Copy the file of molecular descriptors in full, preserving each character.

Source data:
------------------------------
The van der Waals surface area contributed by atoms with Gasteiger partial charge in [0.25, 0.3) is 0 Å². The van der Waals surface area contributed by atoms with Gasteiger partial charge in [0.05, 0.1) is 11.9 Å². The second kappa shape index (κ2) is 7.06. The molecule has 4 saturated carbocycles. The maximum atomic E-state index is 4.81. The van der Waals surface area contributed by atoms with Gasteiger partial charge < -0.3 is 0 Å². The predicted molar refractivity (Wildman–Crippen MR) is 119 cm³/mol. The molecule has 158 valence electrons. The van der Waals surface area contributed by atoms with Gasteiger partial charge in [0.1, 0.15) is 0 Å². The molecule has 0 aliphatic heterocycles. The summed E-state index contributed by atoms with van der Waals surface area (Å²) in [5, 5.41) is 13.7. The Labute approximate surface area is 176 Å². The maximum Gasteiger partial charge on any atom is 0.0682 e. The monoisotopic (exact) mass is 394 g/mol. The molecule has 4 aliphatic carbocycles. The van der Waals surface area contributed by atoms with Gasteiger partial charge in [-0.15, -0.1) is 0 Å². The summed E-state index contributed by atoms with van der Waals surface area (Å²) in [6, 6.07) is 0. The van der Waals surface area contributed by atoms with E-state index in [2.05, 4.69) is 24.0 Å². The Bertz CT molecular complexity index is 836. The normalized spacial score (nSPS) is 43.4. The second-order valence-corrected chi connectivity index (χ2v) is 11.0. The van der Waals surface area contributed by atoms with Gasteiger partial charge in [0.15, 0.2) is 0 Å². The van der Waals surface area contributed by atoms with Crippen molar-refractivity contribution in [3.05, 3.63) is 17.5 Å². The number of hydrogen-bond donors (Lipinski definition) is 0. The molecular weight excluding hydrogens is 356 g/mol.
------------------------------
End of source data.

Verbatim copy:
The van der Waals surface area contributed by atoms with Gasteiger partial charge in [0.25, 0.3) is 0 Å². The van der Waals surface area contributed by atoms with Gasteiger partial charge in [0.05, 0.1) is 11.9 Å². The second kappa shape index (κ2) is 7.06. The molecule has 4 saturated carbocycles. The maximum atomic E-state index is 4.81. The van der Waals surface area contributed by atoms with Gasteiger partial charge < -0.3 is 0 Å². The predicted molar refractivity (Wildman–Crippen MR) is 119 cm³/mol. The molecule has 158 valence electrons. The van der Waals surface area contributed by atoms with Gasteiger partial charge in [0.1, 0.15) is 0 Å². The molecule has 0 aliphatic heterocycles. The summed E-state index contributed by atoms with van der Waals surface area (Å²) in [5, 5.41) is 13.7. The Labute approximate surface area is 176 Å². The maximum Gasteiger partial charge on any atom is 0.0682 e. The monoisotopic (exact) mass is 394 g/mol. The molecule has 4 aliphatic carbocycles. The van der Waals surface area contributed by atoms with Gasteiger partial charge in [-0.15, -0.1) is 0 Å². The summed E-state index contributed by atoms with van der Waals surface area (Å²) in [6, 6.07) is 0. The van der Waals surface area contributed by atoms with E-state index in [2.05, 4.69) is 24.0 Å². The Bertz CT molecular complexity index is 836. The normalized spacial score (nSPS) is 43.4. The second-order valence-corrected chi connectivity index (χ2v) is 11.0. The van der Waals surface area contributed by atoms with Gasteiger partial charge in [0.15, 0.2) is 0 Å². The van der Waals surface area contributed by atoms with Crippen molar-refractivity contribution in [3.05, 3.63) is 17.5 Å². The number of hydrogen-bond donors (Lipinski definition) is 0. The molecular weight excluding hydrogens is 356 g/mol.